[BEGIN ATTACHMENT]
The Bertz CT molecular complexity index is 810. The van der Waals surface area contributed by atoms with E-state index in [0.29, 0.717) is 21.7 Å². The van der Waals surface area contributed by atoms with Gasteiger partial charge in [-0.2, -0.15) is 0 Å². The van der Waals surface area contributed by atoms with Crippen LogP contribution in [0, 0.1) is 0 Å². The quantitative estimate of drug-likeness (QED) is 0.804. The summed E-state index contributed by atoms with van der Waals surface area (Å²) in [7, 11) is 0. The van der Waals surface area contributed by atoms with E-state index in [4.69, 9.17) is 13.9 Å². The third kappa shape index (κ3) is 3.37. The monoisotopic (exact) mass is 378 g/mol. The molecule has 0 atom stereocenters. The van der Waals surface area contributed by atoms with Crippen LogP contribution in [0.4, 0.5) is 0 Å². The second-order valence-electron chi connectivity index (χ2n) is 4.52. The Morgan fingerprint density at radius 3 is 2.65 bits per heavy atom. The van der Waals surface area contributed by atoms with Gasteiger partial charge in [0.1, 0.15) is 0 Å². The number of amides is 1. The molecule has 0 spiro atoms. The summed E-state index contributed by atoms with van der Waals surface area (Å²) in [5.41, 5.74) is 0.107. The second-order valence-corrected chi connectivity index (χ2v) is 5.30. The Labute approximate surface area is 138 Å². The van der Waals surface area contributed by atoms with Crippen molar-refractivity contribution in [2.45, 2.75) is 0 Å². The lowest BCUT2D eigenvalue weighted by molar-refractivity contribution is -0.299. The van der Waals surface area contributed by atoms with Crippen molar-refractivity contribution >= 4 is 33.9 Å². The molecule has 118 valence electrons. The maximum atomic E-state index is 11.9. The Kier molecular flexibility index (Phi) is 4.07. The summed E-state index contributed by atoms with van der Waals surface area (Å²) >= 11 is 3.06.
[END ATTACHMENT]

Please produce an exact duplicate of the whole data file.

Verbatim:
The Bertz CT molecular complexity index is 810. The van der Waals surface area contributed by atoms with E-state index in [0.29, 0.717) is 21.7 Å². The van der Waals surface area contributed by atoms with Gasteiger partial charge in [-0.2, -0.15) is 0 Å². The van der Waals surface area contributed by atoms with Crippen LogP contribution in [0, 0.1) is 0 Å². The quantitative estimate of drug-likeness (QED) is 0.804. The summed E-state index contributed by atoms with van der Waals surface area (Å²) in [7, 11) is 0. The van der Waals surface area contributed by atoms with E-state index in [4.69, 9.17) is 13.9 Å². The third kappa shape index (κ3) is 3.37. The monoisotopic (exact) mass is 378 g/mol. The molecule has 0 atom stereocenters. The van der Waals surface area contributed by atoms with Crippen LogP contribution in [0.4, 0.5) is 0 Å². The second-order valence-electron chi connectivity index (χ2n) is 4.52. The Morgan fingerprint density at radius 3 is 2.65 bits per heavy atom. The van der Waals surface area contributed by atoms with Gasteiger partial charge in [0.1, 0.15) is 0 Å². The number of amides is 1. The molecule has 0 spiro atoms. The summed E-state index contributed by atoms with van der Waals surface area (Å²) in [5.41, 5.74) is 0.107. The second-order valence-corrected chi connectivity index (χ2v) is 5.30. The Labute approximate surface area is 138 Å². The van der Waals surface area contributed by atoms with Crippen molar-refractivity contribution in [2.45, 2.75) is 0 Å². The lowest BCUT2D eigenvalue weighted by molar-refractivity contribution is -0.299. The van der Waals surface area contributed by atoms with Crippen molar-refractivity contribution >= 4 is 33.9 Å². The molecule has 118 valence electrons. The maximum atomic E-state index is 11.9. The Kier molecular flexibility index (Phi) is 4.07. The summed E-state index contributed by atoms with van der Waals surface area (Å²) >= 11 is 3.06.